The i2c slave address is shifted to the left by 1. That line sets the address to 0x40 (0b1000000, i2c addresses are 7 bits long) and then sets the R/W bit to zero (write mode). The or'ing with zero is pointless, I just did it for context, to show readers that the write bit is zero and the read bit is one (where I use | 1). Since the operation already shifts left by 1 the 0 bit will never actually be one, so the | 0 part can be removed. An optimizing compiler will do this for you.
Thank you for making this instructable, I have the I2C Slave code running on an ATTiny 167 clocked at 8 MHz. It doesn't acknowledge it's address when the bus is running at 100kHz but it all works beautifully on a 5kHz bus. Have you any Idea why this is?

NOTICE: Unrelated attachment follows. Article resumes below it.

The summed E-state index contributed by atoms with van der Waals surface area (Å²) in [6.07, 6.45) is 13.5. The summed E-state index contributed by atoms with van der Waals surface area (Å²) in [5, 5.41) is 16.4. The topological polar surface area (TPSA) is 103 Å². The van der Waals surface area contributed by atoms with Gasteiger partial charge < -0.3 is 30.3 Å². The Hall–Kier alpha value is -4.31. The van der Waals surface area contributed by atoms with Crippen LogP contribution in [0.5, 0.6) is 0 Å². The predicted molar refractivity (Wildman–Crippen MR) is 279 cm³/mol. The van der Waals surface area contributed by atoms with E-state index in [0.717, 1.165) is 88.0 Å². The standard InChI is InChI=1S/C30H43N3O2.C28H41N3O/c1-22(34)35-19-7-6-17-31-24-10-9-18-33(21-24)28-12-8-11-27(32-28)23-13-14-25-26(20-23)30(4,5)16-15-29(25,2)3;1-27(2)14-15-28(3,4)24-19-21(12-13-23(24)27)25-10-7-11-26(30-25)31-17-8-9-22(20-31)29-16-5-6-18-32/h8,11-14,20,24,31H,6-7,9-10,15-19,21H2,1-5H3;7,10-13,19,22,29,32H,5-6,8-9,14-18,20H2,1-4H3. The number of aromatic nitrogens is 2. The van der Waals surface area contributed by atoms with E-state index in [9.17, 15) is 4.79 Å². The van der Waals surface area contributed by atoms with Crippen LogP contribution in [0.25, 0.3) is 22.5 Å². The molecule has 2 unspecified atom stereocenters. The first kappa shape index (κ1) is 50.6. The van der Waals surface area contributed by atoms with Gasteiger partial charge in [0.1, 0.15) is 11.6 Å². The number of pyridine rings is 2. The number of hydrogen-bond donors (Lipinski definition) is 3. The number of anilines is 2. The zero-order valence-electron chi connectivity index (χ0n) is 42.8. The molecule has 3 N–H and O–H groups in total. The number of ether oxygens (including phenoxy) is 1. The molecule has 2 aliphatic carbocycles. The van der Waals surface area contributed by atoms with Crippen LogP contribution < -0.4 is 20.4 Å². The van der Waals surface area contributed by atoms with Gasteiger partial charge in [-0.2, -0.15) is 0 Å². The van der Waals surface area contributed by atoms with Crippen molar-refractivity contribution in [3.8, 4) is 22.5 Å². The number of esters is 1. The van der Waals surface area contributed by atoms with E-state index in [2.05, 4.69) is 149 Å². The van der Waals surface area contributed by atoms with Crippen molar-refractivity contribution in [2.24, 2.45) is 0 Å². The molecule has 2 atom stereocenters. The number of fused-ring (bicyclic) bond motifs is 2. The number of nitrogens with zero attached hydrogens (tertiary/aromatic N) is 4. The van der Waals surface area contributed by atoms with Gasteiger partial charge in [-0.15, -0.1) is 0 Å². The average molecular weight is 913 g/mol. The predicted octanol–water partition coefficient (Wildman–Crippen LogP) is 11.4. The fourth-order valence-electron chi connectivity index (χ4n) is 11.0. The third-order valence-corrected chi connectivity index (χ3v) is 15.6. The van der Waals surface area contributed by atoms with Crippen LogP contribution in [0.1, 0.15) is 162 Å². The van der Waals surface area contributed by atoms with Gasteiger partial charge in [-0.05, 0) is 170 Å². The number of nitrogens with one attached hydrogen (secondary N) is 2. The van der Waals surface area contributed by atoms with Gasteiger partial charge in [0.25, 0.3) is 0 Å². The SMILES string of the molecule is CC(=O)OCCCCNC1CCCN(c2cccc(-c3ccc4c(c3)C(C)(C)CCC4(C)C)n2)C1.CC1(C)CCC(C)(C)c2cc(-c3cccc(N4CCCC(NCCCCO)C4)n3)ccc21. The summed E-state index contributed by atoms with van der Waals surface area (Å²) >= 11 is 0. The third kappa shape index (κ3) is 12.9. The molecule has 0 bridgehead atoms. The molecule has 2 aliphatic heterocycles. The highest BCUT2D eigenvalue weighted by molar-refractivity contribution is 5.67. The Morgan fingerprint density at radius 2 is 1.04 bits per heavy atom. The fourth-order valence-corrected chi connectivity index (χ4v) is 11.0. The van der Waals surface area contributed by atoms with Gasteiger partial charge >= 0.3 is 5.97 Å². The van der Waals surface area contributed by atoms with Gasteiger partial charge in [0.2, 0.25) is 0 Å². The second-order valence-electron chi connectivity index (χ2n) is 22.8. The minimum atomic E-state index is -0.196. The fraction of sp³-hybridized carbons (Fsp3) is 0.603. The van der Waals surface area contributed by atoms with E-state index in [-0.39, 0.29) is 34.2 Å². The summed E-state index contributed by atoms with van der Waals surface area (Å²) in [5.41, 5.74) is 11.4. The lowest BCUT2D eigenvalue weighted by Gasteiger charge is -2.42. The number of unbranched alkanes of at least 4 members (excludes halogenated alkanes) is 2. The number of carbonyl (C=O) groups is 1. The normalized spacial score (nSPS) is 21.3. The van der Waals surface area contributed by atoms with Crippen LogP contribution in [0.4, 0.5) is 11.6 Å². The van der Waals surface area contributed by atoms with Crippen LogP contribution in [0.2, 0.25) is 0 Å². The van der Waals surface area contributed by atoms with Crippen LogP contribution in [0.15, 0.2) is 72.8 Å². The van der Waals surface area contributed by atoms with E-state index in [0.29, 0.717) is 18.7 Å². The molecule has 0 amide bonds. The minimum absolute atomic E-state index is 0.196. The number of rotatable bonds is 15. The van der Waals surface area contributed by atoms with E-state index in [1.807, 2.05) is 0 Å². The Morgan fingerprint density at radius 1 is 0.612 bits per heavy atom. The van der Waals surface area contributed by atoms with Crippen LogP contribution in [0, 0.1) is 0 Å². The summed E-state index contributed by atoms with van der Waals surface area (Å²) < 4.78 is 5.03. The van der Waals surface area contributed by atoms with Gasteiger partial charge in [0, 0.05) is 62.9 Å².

Have you tried more intermediate speeds? My first guess is to assume you're running the attiny on the internal RC and it's pretty inaccurate, making more timing issues at a higher speed. (Non-ECE person here, just hobbyist) <br>
I have been trying to use your slave code to read the 2 byte ADC value from an ATtiny45. The first problem I found is the default clock of 8MHz is not fast enough to allow the ACK to take place before the clock edge. A 16MHz clock works with about 1uS to spare. The code at case USI_SEND_DATA needed 3 lines adding as follows: <br> USISR = USI_SLAVE_CLEAR_START_USISR; <br> PORT_USI |= (1 &lt;&lt; PORT_USI_SDA); <br> USI_SET_SDA_OUTPUT(); <br>at case USI_SLAVE_SEND_DATA_ACK_WAIT you need to add <br> USIDR = 0; <br>after this the code works fine. So thanks for this code which is well written and very useful.